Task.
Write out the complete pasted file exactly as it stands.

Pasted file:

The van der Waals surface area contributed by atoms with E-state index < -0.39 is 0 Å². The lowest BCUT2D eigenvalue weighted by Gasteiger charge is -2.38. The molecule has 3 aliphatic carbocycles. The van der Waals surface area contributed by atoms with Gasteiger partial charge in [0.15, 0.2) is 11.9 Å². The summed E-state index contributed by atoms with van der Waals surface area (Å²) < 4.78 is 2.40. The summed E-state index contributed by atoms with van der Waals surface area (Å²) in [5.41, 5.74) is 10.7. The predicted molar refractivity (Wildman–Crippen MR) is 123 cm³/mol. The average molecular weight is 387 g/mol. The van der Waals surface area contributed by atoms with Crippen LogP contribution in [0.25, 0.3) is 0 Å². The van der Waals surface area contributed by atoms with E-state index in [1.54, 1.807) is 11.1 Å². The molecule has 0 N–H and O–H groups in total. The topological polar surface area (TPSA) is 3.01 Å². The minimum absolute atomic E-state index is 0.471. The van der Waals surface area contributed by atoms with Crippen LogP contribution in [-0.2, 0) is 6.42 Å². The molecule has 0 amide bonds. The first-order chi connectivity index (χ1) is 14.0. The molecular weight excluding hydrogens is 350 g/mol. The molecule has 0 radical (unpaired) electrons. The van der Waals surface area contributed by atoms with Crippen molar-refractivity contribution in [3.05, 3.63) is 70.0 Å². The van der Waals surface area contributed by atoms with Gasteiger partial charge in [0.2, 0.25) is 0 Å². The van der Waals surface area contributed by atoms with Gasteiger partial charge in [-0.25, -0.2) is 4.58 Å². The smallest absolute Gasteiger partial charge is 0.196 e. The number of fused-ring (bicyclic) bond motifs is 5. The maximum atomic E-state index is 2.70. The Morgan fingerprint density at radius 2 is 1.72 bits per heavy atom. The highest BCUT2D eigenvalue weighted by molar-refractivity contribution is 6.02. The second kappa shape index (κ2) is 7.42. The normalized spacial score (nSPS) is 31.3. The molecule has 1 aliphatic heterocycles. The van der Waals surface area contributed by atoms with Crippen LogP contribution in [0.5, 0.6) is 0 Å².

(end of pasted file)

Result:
The van der Waals surface area contributed by atoms with E-state index < -0.39 is 0 Å². The lowest BCUT2D eigenvalue weighted by Gasteiger charge is -2.38. The molecule has 3 aliphatic carbocycles. The van der Waals surface area contributed by atoms with Gasteiger partial charge in [0.15, 0.2) is 11.9 Å². The summed E-state index contributed by atoms with van der Waals surface area (Å²) < 4.78 is 2.40. The summed E-state index contributed by atoms with van der Waals surface area (Å²) in [5.41, 5.74) is 10.7. The predicted molar refractivity (Wildman–Crippen MR) is 123 cm³/mol. The average molecular weight is 387 g/mol. The van der Waals surface area contributed by atoms with Crippen LogP contribution in [0.25, 0.3) is 0 Å². The van der Waals surface area contributed by atoms with E-state index in [1.54, 1.807) is 11.1 Å². The molecule has 0 N–H and O–H groups in total. The topological polar surface area (TPSA) is 3.01 Å². The minimum absolute atomic E-state index is 0.471. The van der Waals surface area contributed by atoms with Crippen LogP contribution in [-0.2, 0) is 6.42 Å². The molecule has 0 amide bonds. The first-order chi connectivity index (χ1) is 14.0. The molecular weight excluding hydrogens is 350 g/mol. The molecule has 0 radical (unpaired) electrons. The van der Waals surface area contributed by atoms with Crippen molar-refractivity contribution in [3.05, 3.63) is 70.0 Å². The van der Waals surface area contributed by atoms with Gasteiger partial charge in [0.2, 0.25) is 0 Å². The van der Waals surface area contributed by atoms with Gasteiger partial charge in [-0.25, -0.2) is 4.58 Å². The smallest absolute Gasteiger partial charge is 0.196 e. The number of fused-ring (bicyclic) bond motifs is 5. The maximum atomic E-state index is 2.70. The Morgan fingerprint density at radius 2 is 1.72 bits per heavy atom. The highest BCUT2D eigenvalue weighted by molar-refractivity contribution is 6.02. The second kappa shape index (κ2) is 7.42. The normalized spacial score (nSPS) is 31.3. The molecule has 1 aliphatic heterocycles. The van der Waals surface area contributed by atoms with Crippen LogP contribution in [0.5, 0.6) is 0 Å².